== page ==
Looking out at the country to the west, the yellowing, dusty, afternoon light put a golden color on the land. There was a brightness, a beauty. You might get the idea that there was some sort of vitality about the place. But it was parched and sun-stricken. It was hard to imagine the grass had ever been green. Everywhere little grasshoppers would fly up by score, making that snap they do, like striking a match. In the shade under the grass the insects moved, ants and ant lions to set traps for them, sow bugs like little armadillos plodding restlessly on many tender feet. Queer little red bugs came out and moved in slow squadrons.
As the horses passed, there were also birds and other animals, the larger ones, roaming from east to west and north to south. A flight of swallows swooped overhead toward some waterhole. A land turtle crawled, turning aside for nothing, dragging his high-domed shell over the grass. Occasionally, black crows flew overhead, cawing their rough, sharp caws. Once, far in the distance, there was nothing in the empty prairie except a darkish strip that looked like the shadow of a cloud. Turned out to be two buffalo, standing on the prairie as if they were lost.
But the buffalo cloud wasn’t much different than other animals that are commonly found in the vicinity of this prairie; the sun was so hot, the space was so empty, that it was hard to imagine that wild animals lived without being afraid. This was midsummer. The wind was hot. As if it came out of an oven. Twelve o’clock noon. 106°. Three o’clock. 107°. The parched fields frowned. From time to time there were sudden explosions of southeast wind, and the devil’s breath charred the sparse grass and blew the fields away. Even the weeds were faded and dry. The dust and heat, the burning wind, reminded of many things: stimulating extremes of climate, burning summers when the plants strove against the sun, the color and smell of strong weeds under the great bowl of the sky.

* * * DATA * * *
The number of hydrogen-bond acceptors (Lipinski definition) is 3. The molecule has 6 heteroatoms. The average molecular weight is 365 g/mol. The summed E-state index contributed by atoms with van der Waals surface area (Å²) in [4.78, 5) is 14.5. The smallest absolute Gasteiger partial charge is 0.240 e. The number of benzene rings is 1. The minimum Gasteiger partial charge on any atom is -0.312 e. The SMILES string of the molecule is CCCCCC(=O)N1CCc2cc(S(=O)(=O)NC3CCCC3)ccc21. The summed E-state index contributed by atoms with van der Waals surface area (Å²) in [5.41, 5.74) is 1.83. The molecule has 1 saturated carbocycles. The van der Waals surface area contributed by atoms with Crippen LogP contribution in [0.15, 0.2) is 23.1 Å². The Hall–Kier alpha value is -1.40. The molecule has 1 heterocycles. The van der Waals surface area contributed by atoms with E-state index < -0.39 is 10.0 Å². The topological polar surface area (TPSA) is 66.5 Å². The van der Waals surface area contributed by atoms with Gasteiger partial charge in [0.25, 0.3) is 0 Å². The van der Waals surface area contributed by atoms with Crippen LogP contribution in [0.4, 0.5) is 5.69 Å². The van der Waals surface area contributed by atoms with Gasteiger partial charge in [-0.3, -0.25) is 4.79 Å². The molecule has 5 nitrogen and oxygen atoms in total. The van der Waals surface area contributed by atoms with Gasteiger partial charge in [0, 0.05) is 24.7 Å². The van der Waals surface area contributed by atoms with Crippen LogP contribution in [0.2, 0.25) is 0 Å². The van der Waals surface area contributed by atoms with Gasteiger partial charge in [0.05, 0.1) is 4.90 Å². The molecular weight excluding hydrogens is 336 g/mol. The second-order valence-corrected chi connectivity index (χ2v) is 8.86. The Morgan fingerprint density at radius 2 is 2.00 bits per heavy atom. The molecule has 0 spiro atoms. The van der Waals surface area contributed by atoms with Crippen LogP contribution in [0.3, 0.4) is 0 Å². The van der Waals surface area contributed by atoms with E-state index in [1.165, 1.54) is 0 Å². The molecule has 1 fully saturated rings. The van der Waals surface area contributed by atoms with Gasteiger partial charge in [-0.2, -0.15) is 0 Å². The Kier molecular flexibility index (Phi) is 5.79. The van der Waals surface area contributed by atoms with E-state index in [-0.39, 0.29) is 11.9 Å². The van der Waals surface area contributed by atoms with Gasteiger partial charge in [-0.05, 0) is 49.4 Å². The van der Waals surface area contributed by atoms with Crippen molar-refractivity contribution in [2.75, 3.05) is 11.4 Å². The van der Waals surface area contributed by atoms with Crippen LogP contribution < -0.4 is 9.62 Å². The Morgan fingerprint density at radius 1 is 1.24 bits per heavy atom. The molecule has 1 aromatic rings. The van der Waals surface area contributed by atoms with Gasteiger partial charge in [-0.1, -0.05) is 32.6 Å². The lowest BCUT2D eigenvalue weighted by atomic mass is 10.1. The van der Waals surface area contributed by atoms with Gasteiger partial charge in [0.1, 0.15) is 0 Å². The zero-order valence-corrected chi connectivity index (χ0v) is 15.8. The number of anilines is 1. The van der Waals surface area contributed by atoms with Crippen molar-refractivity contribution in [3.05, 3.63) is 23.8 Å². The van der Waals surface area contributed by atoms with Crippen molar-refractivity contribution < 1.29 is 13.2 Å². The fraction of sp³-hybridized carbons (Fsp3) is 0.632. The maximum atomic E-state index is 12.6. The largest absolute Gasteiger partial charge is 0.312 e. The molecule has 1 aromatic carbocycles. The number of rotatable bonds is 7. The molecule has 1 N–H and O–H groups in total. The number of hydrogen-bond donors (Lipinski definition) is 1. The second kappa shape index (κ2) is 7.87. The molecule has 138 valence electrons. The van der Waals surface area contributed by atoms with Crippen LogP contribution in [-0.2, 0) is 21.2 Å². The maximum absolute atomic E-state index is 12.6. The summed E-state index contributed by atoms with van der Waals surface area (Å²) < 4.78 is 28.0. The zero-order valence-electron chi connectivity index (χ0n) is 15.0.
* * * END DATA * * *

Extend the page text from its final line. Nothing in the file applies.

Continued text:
And yet there, the wild animals wandered and fed as though they were in a pasture that stretched all around them, to the very edge of the world. The sun had baked the land into a dry and dusty mass, with little cracks running through it. The sun had burned the tops of the grass blades until they were the same color to be seen everywhere. In all directions. And they went on, grazing the dry grass in a Prairie of desperate Immensity . . .